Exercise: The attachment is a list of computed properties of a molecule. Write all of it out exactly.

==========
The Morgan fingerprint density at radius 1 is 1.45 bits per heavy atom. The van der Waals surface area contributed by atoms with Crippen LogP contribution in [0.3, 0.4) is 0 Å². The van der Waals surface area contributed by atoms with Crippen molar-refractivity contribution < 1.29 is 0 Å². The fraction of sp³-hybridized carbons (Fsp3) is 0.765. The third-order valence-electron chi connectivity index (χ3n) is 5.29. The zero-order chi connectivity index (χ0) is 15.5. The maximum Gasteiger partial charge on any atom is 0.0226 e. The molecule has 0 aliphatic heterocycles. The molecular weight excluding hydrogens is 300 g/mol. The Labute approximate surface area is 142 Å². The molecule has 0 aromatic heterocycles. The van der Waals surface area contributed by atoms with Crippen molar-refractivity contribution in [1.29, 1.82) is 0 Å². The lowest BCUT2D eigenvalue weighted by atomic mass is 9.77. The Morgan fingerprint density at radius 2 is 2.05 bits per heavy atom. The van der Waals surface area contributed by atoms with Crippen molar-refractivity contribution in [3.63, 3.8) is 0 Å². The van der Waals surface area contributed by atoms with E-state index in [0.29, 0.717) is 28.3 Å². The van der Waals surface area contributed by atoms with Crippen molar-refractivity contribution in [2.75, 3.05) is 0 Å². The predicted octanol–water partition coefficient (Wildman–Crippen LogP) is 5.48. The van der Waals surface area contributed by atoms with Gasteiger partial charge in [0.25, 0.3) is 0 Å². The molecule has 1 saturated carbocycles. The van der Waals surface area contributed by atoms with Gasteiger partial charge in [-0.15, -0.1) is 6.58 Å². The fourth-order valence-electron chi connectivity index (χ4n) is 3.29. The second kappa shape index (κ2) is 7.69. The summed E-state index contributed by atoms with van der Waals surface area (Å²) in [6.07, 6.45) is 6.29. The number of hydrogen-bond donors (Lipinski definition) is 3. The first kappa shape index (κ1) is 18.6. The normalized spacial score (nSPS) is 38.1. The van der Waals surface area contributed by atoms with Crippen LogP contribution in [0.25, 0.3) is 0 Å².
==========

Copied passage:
The Morgan fingerprint density at radius 1 is 1.45 bits per heavy atom. The van der Waals surface area contributed by atoms with Crippen LogP contribution in [0.3, 0.4) is 0 Å². The van der Waals surface area contributed by atoms with Crippen molar-refractivity contribution < 1.29 is 0 Å². The fraction of sp³-hybridized carbons (Fsp3) is 0.765. The third-order valence-electron chi connectivity index (χ3n) is 5.29. The zero-order chi connectivity index (χ0) is 15.5. The maximum Gasteiger partial charge on any atom is 0.0226 e. The molecule has 0 aliphatic heterocycles. The molecular weight excluding hydrogens is 300 g/mol. The Labute approximate surface area is 142 Å². The molecule has 0 aromatic heterocycles. The van der Waals surface area contributed by atoms with Crippen molar-refractivity contribution in [1.29, 1.82) is 0 Å². The lowest BCUT2D eigenvalue weighted by atomic mass is 9.77. The Morgan fingerprint density at radius 2 is 2.05 bits per heavy atom. The van der Waals surface area contributed by atoms with Crippen molar-refractivity contribution in [3.63, 3.8) is 0 Å². The van der Waals surface area contributed by atoms with E-state index in [0.29, 0.717) is 28.3 Å². The van der Waals surface area contributed by atoms with Crippen molar-refractivity contribution in [2.75, 3.05) is 0 Å². The predicted octanol–water partition coefficient (Wildman–Crippen LogP) is 5.48. The van der Waals surface area contributed by atoms with Gasteiger partial charge in [0.25, 0.3) is 0 Å². The molecule has 1 saturated carbocycles. The van der Waals surface area contributed by atoms with Gasteiger partial charge in [-0.15, -0.1) is 6.58 Å². The fourth-order valence-electron chi connectivity index (χ4n) is 3.29. The second kappa shape index (κ2) is 7.69. The summed E-state index contributed by atoms with van der Waals surface area (Å²) in [6.07, 6.45) is 6.29. The number of hydrogen-bond donors (Lipinski definition) is 3. The first kappa shape index (κ1) is 18.6. The normalized spacial score (nSPS) is 38.1. The van der Waals surface area contributed by atoms with Crippen LogP contribution in [0.25, 0.3) is 0 Å².